History in the Making

Tea Etiquette for Guests

I am an etiquette dork. I live for etiquette. I have read three different editions of Emily Post, and I do believe that every adult, male or female, should read it. I find that despite most people’s perceptions, etiquette does help to make social situations smoother and to put everyone at ease. I also drink tea like a maniac. I prefer black tea, but will drink black, white, herbal, and rooibos (no green, though). I very much appreciate the time and ritual that goes into a tea service, and now that they are becoming more popular, I can actually share it with people!

1) Put your pinky DOWN.
When drinking tea, put your index finger through the handle, and rest the remaining three fingers on the outside of the handle. Do not lift your pinky, it is considered uncouth. And your pinky will probably get sore.

2) If someone asks you to pour the tea, it is an honour.
It is considered an honour if someone asks you to pour the tea; graciously accept and pour tea for all guests. It would be polite to send a card thanking the hostess afterwards! I know that the art of sending cards is dying, but everyone likes to receive mail.

3) Tea, then milk.
Pour the tea in the cup, then add milk as needed. This allows you to gauge the strength of the tea by colour before the milk changes anything. I also personally like to add my sugar to the cup prior to the tea so that the tea will dissolve the sugar, though this is a debated practice.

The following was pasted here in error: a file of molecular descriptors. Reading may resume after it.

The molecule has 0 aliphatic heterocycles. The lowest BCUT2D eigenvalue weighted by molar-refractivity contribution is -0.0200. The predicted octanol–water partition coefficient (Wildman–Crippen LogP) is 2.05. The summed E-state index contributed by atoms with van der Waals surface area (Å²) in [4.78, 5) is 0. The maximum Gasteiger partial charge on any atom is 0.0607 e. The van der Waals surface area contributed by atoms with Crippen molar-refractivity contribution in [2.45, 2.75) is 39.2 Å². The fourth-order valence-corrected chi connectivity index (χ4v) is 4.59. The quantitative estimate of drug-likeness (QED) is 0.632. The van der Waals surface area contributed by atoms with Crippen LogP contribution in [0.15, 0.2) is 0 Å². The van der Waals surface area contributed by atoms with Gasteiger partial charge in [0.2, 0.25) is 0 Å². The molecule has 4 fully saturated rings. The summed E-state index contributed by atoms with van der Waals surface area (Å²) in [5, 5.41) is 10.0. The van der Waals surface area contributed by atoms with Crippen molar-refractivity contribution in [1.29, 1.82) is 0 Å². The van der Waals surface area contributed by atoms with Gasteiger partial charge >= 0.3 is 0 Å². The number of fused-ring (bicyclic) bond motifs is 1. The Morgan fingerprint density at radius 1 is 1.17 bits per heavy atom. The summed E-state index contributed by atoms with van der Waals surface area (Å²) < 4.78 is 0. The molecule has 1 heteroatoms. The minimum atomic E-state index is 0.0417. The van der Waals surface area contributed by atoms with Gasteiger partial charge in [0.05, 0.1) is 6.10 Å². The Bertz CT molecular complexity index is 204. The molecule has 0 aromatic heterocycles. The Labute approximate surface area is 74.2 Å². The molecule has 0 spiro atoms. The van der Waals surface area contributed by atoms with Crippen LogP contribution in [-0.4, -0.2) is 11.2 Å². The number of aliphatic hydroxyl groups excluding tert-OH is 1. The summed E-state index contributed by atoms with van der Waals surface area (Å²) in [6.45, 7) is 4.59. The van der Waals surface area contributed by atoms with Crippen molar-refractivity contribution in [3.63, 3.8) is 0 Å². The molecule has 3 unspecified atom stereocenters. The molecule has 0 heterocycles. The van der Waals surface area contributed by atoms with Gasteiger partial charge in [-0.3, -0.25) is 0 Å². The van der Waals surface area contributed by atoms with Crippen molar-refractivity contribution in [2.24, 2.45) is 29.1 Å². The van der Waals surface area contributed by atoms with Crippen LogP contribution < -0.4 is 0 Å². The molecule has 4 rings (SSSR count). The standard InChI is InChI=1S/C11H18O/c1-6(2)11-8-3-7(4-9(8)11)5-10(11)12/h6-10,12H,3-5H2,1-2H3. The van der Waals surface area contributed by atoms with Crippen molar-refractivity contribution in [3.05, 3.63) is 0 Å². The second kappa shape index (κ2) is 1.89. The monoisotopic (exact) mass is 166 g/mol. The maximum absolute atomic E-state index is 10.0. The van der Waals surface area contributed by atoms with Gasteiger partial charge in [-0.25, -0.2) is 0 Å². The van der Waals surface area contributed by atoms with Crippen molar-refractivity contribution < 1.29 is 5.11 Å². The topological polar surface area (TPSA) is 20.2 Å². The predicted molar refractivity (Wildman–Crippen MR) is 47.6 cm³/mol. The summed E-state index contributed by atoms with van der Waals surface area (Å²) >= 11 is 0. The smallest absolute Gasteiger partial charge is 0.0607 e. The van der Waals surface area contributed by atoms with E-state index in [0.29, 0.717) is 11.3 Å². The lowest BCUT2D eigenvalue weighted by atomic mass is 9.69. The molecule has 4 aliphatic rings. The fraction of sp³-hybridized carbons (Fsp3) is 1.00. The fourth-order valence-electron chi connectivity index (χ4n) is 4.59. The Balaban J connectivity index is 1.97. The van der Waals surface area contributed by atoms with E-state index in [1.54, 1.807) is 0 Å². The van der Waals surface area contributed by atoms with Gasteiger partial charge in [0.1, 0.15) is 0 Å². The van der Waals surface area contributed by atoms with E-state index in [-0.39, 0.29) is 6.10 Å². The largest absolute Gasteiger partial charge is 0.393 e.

4) Dress appropriately
If someone has gone to the trouble of hosting an actual tea, or you are visiting an establishment that offers tea (either high or low tea), you would be looking at day formal wear. For a female, that could mean a nice dress and a cardigan, a nice skirt and top, or dress pants and top. It doesn’t have to be elaborate, but it should reflect the event. You could even wear a fascinator or hat! (I will never say no to a hat.)

In the near future, I will post an entry on Tea Etiquette for Hostesses!

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